A Little Bit of Theory, a Little Bit of Fun.

When I imagined finishing my last graduate course, I envisioned many hours of bubble gum reading.  I'd indulge in every genre imaginable.  I talked a bit about my intended reading lists here and here.   As I look at those old posts, I'm happy to see that at least a few of them have been read.


The Hangman's Daughter (The Hangman's Daughter #1)   Calamity Jayne (Calamity Jayne Mystery, #1)     The Name of the Wind (The Kingkiller Chronicle, #1)

I still intend to make my way through those lists before the year's end.  Those and several more.  After all, I set myself a ridiculous reading goal this year: 100 books.  Right now, I've read a whopping 34 titles.  That only leaves...66 to go before December 31.  With approximately 15 weeks to go, that means I'll need to read four and a half books a week.  

Um. Yikes. 

That's a lot of books and not a lot of time.  Now, I'm not saying it's impossible because I could absolutely select books that are easily consumed in a day or two.  Skinny books with low page counts come immediately to mind.  Also, some genres read easier than others.  

Reading theory for fun, though, is seriously slowing me down.  Right now, I've got three books at various stages of progress. 


The Order of Things: An Archaeology of Human Sciences   The Wave in the Mind: Talks & Essays on the Writer, the Reader & the Imagination    The Madwoman in the Attic: The Woman Writer and the Nineteenth-Century Literary Imagination

Foucault I started just last week.  I'm reading this one with a friend (you know who you are!).  Our goal is to read two chapters a week and discuss them on one of our afternoon walks.  This is a good thing because I'm going to need someone else to bounce ideas off as this is not nearly as accessible as I first thought it would be.  Although, as I near the end of chapter two, I feel he is beginning to speak a language I can once again understand.  The abstract is becoming more concrete. 

I've read about half of LeGuin's book.  It's not theory on the same level as Foucault or Gubar & Gilbert, but it's defintely not easy reading, either.  Well, some of the essays are actually quite accessible and even entertaining.  In all honesty, this book will be the easiest of the three to finish.  I just need to figure out where I left it...it's somewhere in the house.  I'm sure of it. 

Gilbert and Gubar's book uses theory but reads like literary analysis.  It's interesting, but can be somewhat challenging when the discussion shifts to novels I've not read.  Knowing the story and the characters the two have put under the microscope helps.  Let's just say I'll never look at Frankenstein or Wuthering Heights the same way.  Also, I now feel the very real need to sit down and read Milton's Paradise Lost.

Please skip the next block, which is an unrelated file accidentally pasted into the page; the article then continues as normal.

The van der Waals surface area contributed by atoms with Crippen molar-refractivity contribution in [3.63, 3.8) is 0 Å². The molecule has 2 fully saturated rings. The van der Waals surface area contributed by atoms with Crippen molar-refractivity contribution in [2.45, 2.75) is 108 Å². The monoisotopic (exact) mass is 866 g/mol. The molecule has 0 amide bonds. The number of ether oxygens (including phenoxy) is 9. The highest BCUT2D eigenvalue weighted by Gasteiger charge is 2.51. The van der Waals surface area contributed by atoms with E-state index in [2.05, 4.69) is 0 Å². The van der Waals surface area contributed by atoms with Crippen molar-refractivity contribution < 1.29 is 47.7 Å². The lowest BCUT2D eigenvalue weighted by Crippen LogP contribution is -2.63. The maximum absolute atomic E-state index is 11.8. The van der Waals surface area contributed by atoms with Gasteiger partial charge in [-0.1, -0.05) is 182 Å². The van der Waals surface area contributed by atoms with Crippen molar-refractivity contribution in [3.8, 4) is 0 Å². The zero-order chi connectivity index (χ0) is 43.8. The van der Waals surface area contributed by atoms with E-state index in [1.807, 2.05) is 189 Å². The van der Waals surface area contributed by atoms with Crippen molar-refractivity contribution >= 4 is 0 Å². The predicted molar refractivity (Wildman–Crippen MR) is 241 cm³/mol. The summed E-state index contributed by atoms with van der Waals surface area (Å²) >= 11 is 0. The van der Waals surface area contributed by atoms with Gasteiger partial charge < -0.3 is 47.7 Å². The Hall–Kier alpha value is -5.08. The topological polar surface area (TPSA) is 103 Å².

On a more entertaining note, I'm also reading this...

House of Leaves

It's perhaps one of the strangest pieces of fiction I've read in a very long time.  I'm only page 74, so I'm not sure I should even try at this point to give any kind of an overview.  Let's just say, I have a feeling the weirdness is only beginning.  

The Badlands of South Dakota

This is it.  The last post on the big 2013 family vacation.


On our way home, we continued our small detour and ventured into the South Dakota Badlands.  We spent quite a few hours driving through the park, admiring bizarre landscape and its abundant wildlife. 



While most of the mountainous formations were a pale ash color, there were splashes of color.  These pink and yellow layers in the rock were very striking. Looking at these pictures now, it's easy to let the imagination run a little wild.  Could this be some alien landscape undergoing human terra-forming? Hmm. Story fodder for later, perhaps. 


They were so ready to go home and weren't quite as impressed as mom and dad at this point.  This changed, though, when the animals started to appear. 


We might not have spotted these bighorn sheep if some other tourists hadn't been out photographing them.  They were several ridges away and their coats and horns really didn't stand out in stark contrast against the backdrop of the sand-colored mountains.  

We watched these fellas (I assume they're boys because of those horns...am I wrong?) for some time. Eventually, though, we decided to leave them to their sunbathing. 

Not too far around the next bend we found the prairie dog town.  Can I just say that I think these little critters are adorable?  


There were hundreds (thousands?) of these little critters in the Badlands, but this concentration of burrows were fairly close to the road and easily accessible. I was able to get fairly close to this mama and her babies without alarming them.  When I got a little too close for comfort, they chittered at me to keep my distance. Strangely, they did not bolt below ground. 



There were, of course, more pronghorns.  This feisty pair even put on a bit of a show by locking horns a bit. 


Yikes!  Rattlesnakes?  I was walking barefoot earlier.  If I had known rattlesnakes might be in the vicinity, I wouldn't have gotten out of the car!

After seeing this sign, I tried my best to keep the boys from wandering off into the grass.  They found my paranoia amusing.




My oldest even did a little videotaping and cell-phone photography with my phone.  Although you can't really see it here, he was laughing as he kept the phone of my reach.  Stinker!

We were nearly out of the park when we happened to notice these bighorn sheep ambling along.  I snapped a few pictures from the car.  Ken was a bit braver.  He pulled over, grabbed the camera, and crept up along a grassy buttress that blocked him from the sheep's sight.  



They never knew he was there. 

After several hundred miles in the car later, we were home.  While it was sad to think we would soon be back at work and into the old routine, it was very nice seeing this little fella again!

  
We sure did miss him.